Angie Thomas just did an amazing job writing Starr.  She is well rounded, smart, and thoughtful.  Even when she did things I thought were extreme, she still had a sense of reason and right in it.  Thomas’s supporting characters were pretty well written as well.  My favorites were her dad and her Uncle Carlos.  They were just great father figures and role models.  A lot of YA likes to make parents bad guys, and they truly were not.

Warnings:  This book has a lot of swearing.  It is also graphic due to scenes of murder, beatings, and riots.  There is also a one or two main sexy scenes I can think of.  They more allude to things happening, but they are definitely in the book.  I think this book would be for an older teen, maybe starting at 15.

I do think this is an important book to read.  And I do hope you will.

P.S.  The audio book, read by Bahini Turpin, was AWESOME.  She was really good.

Maggie Post – Crazy House by James Patterson and Gabrielle Charbonnet

Sorry its been a while!  I have been so busy!

I just finished James Patterson and Gabrielle Charbonnet’s book Crazy House.  It  was definitely an interesting read.  Its a good book to read to get over a series and you are in a slump.  I was reading the Mortal Instruments series, and I just didn’t know what to read.  I picked up this because I knew that James Patterson YA books were fairly quick reads and (to be honest) I thought the dragonfly on the cover was really cool.


This book is a dystopian novel set in rural United States but in the future.  The country is made up of various cells, which are like towns for the people.  It is still unclear to me if the people know there are other cells within this “United Nation.”  I think this because the main characters were completely shocked when they met people of different racial backgrounds other than white.  In other parts of the book though, they seemed to know there were other cells, they just didn’t know what they made in those cells.

The book is told from a couple of different character viewpoints, but mainly it alternates between twin sisters, Becca and Cassie.  Becca is abducted from her cell and is taken to a prison and put on death row.  She is tortured, is forced to fight other kids, and watches executions of kids who supposedly didn’t make the mark.  Cassie is back home and is trying to get people to help her find her sister, and she is met with lots of tension and people not wanting to help.  Cassie’s known good girl behavior is questioned and her stress to find her sister is overwhelming that she starts breaking the cells rules. This leads her to be imprisoned as well.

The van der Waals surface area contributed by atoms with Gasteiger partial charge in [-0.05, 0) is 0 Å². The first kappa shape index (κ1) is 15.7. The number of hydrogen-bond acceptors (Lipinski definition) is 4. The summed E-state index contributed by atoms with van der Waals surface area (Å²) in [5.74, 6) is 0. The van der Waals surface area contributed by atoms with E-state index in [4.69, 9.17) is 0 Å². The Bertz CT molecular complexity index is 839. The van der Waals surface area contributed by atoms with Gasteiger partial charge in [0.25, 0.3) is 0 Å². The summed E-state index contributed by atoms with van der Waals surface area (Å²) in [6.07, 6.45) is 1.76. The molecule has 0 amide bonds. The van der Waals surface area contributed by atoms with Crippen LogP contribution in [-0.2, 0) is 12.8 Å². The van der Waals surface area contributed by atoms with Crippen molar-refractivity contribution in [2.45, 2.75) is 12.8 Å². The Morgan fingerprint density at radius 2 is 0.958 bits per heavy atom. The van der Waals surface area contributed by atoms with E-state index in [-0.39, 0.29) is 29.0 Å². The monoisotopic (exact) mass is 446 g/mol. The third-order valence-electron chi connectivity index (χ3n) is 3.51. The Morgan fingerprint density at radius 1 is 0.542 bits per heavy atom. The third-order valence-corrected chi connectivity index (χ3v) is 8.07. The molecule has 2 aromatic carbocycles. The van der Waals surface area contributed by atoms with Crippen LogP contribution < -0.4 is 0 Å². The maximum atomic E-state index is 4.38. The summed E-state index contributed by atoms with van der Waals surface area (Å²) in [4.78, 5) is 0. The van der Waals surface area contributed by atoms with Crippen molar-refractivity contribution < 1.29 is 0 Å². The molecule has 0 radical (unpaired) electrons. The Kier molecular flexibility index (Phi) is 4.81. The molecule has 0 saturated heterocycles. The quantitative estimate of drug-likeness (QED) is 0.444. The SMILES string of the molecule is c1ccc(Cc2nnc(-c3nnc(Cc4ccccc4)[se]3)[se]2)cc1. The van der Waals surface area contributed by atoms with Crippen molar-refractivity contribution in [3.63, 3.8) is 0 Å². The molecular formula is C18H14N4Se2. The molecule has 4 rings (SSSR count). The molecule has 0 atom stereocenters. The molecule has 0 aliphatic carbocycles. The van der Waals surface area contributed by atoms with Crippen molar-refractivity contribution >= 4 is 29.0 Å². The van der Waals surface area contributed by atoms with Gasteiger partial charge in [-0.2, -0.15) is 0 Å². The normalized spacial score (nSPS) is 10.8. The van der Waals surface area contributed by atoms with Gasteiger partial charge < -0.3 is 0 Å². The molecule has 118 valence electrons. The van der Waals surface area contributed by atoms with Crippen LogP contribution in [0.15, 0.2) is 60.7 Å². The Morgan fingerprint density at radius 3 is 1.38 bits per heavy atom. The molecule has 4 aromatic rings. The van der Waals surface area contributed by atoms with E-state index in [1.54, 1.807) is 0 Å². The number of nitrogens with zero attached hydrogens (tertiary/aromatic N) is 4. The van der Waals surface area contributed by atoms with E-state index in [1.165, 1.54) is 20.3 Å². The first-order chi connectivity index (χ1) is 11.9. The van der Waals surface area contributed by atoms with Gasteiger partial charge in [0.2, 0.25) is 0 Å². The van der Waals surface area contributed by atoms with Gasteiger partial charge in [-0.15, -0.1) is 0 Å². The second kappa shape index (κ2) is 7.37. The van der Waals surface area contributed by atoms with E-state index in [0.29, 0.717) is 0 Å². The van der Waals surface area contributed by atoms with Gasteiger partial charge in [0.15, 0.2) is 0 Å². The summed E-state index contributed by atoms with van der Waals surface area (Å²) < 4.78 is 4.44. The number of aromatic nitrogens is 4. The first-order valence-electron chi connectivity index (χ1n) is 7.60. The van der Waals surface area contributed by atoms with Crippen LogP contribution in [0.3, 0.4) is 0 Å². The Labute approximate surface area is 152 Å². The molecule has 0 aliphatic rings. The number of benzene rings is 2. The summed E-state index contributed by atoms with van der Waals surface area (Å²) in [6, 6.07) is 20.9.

The book had different writing techniques that I am not 100% sure about.  At some points I thought it seemed cliche.  There were a lot of quotes by modern day writers, businessmen, and politicians.  Which is nice, because I think the young adult audience will understand recognize them more, but it felt weird when reading it.  I am going to make a friend read it and see if she felt the same way or if that weirdness is just me.

I will stop myself here before I spoil any more of the plot.  While I admit this wasn’t my favorite book of this year, I did find it interesting enough to keep going with it and now I am ready for my next books.

This book is fairly clean.  It may have cursed once or twice in the book, but it really wasn’t that bad.  The book does depict violence, as the children are meant to beat each other up pretty brutally.  The book also discusses government funded assisted suicide.  I don’t feel like the book is going to cause trauma or nightmares, but it is something to keep in mind that younger teens might have questions about.

Spill Zone: by Scott Westerfeld Post by Rachel


Spill Zone, Scott Westerfeld’s newest arrival is a colorful graphic novel set in a dystopic community. The story is filled with government secrets, political tension, mutant animals, and a creepy rag doll. “Spill Zone” is a community destroyed by a mysterious nuclear and chemical accident. Meanwhile, residents of the Spill Zone, caught completely unaware at the time of the disaster, are now odd, floating, zombie-like creatures. An adventurous protagonist, Addison, regularly sneaks into the restricted area and snaps artsy photographs which she sells on the black market. This book is an exciting page-turner that ends with a gripping cliffhanger; leaving the reader anxious for the next installment.

For parents- Westerfeld’s books are certainly written with older teens in mind; Spill Zone is no exception. Characters curse and there are images of anatomically correct dolls.

Seventh sons (and daughters) Post by Amanda

There are many legends and folklore about the abilities or attributes of people who are seventh sons of seventh sons.  The library has several books relating tales of the adventures and quests of such people.  I really enjoy reading different takes on being the seventh son of the seventh son.